UKYA Authors I Haven't Read Yet(But Want To)!

Earlier, notepad and pen in-hand, I sat down with the intent of writing a short-list of those authors I haven't read yet. Unlike those whose books I buy instantly, the moment they reach bookstores, these I have never picked up. Not once. I've read reviews of their novels, added them to a wishlist, admired shelves dedicated to them in a bookstore. As the list soon became two pages long, rather than the few bullet-points I was expecting, I decided to split it in two: the first being about UKYA authors, who I love supporting. We have some brilliant writers in YA, and I would love to spend more time reading what they have written, as - admittedly - most of my bookshelf features novels from American writers.

Moira Young

Moira Young's Blood Red Road - the first in the Dustlands trilogy - has been waiting on my shelf, in a space between my favourite dystopias, to be read for almost a year. In desperate attempts to find time to read it, I've taken it on road trips, becoming caught up in conversation rather than in the  characters and plot. Since the copy I own is covered in reviews on the inside cover comparing it to The Hunger Games, it's no surprise that I snatched this up. Teamed with the raving-reviews, book-award wins and intriguing synopsis, I knew this was a must-read. Already, I love the aspects Young has drawn into one novel, including a life or death scenario, and can't wait to read the first book by this author. With the three novels already published, I have no excuse not to pick them all up, especially since I've wanted to see whether Moira Young's writing lives up to they hype.

Annabel Pitcher

At the beginning of this year, Ketchup Clouds was at the top of my must-read list after receiving it for Christmas, picked up after I read about the novel on Amber's blog. I admired - and continue to - Pitcher's idea for the novel, that seemed so bold, the choice to write about a child sending letters to a criminal on Death Row. There is such a contrast between an 'innocent' child and somebody in an American prison. When I bought Ketchup Clouds, I also saw Pitcher's debut - My Sister Lives on the Mantelpiece - on the shelves, but decided not to pick it up; wanting to try one before buying the entire collection. I've passed it during almost every trip to a bookstore since, but with one of her books still unread, I know I can't add it to my shelf. I'm really excited to read both of Pitcher's novels; expecting for them to be two of my favourite reads this year. I'll love the covers - and spine decoration - regardless, though! 

Holly Bourne

Whilst writing a post about the lack of books about mental illness, and how important it is for more to be published, Holly Bourne announced that her next novel would be about OCD. And I couldn't have been happier. After reading more about the book - which will be published in 2015 - I found out it was exactly what I had been waiting for. A novel, not with a friend or parent - a secondary character - suffering, but the main character struggling with illness. With recent events, it's crystal-clear that disorders like OCD and Depression do need to be covered more in novels, to raise awareness. The more they are written about, the less stigma surrounds the subject.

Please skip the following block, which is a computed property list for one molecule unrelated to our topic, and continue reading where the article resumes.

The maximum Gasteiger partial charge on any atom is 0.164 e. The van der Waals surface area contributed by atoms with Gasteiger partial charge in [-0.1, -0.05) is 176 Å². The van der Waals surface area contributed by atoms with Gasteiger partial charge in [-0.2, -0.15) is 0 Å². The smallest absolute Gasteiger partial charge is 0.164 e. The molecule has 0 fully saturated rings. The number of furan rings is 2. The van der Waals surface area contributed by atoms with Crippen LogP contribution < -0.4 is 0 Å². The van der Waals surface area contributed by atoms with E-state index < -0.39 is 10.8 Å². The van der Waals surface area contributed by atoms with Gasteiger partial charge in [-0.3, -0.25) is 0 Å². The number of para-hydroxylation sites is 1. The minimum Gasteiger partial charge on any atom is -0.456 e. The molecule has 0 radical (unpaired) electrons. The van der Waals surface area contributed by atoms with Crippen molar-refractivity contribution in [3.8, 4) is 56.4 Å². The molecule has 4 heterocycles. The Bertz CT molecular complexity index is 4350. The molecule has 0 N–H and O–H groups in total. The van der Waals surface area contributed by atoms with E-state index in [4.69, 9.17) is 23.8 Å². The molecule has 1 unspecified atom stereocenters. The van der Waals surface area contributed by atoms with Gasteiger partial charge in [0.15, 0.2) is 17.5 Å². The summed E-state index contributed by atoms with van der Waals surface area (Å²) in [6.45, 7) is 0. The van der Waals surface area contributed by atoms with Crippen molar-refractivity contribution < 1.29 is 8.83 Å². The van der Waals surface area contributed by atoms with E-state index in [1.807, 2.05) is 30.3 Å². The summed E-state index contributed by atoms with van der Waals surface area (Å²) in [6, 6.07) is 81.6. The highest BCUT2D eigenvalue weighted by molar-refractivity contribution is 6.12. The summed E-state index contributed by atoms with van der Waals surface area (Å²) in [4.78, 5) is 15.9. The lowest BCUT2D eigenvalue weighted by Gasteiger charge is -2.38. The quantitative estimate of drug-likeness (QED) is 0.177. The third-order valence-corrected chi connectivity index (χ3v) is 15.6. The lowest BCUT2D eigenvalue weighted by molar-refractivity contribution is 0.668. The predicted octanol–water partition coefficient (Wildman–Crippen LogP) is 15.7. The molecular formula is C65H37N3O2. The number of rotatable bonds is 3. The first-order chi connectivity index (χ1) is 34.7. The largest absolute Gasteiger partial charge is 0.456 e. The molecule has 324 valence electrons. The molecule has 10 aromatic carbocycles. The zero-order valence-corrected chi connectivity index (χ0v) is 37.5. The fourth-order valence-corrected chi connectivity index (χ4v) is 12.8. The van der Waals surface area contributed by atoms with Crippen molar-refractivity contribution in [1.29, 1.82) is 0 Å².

Before it's released, though, I'd love to be able to read her previous novels - Soulmates and The Manifesto and How To Be Interesting - as both have been praised endlessly in reviews. Already, I love how both her published novels are completely different genres; hopefully, I'll love how Bourne tackles them.

CJ Daugherty

Outside of blogging only a few of my friends love to read and, mostly, I recommend novels to them - and then am forced to pick up double the amount of merchandise from book events to share. It's a small price to pay. When discussing reading in class once - amidst the release of The Fault in Our Stars - I was asked if I had read the Night School series. I hadn't. Since, we've had a few conversations about the series, and I've become really interested in the Bullingdon Club - a secret society in Oxford University that the likes of David Cameron have been members of - that the book is based around. From what I had read about the series before, I had always assumed that it was a fantasy series, following in the footsteps of The Twilight Saga. Now I know more about the inspiration behind the series, I'm looking forward to reading them, and discovering CJ Daugherty's world.     

So, what UKYA authors haven't you read that you want to?
Any from the list above?

Tell me in the comments!


  1. I'm currently reading The Manifesto of How To Be Interesting by Holly Bourne and it's great (literally, if the pages are coloured, I'm totally sold!)
    And you NEED to read My Sister Lives on the Mantelpiece - it's absolute genius. I read it when I was in Year Seven (which seems ages ago now) and I think I should really reread it.
    I was also talking about the lack of books on mental illness in the recent UKYA chat on Twitter, so really interested to hear your views on that.
    Great post, Sophie! x

  2. I cannot recommend Ketchup Clouds to you enough! Honestly it is brilliant - I struggled with My Sister Lives on the Mantlepiece but this has motivated me to read it again.
    Soulmates by Holly Bourne was a real disappointment for me, but I'm definitely going to read her book about OCD when it is released.

  3. I did a video about this same topic awhile ago and it really spurred me on to finally read this great UKYA authors that I'd not read before. I hope the same goes for you too :) I really recommend Moira Young (technically Canadian but living/writing in the UK!) and CJ Daugherty (American but again in the UK :) )


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Sophie Louise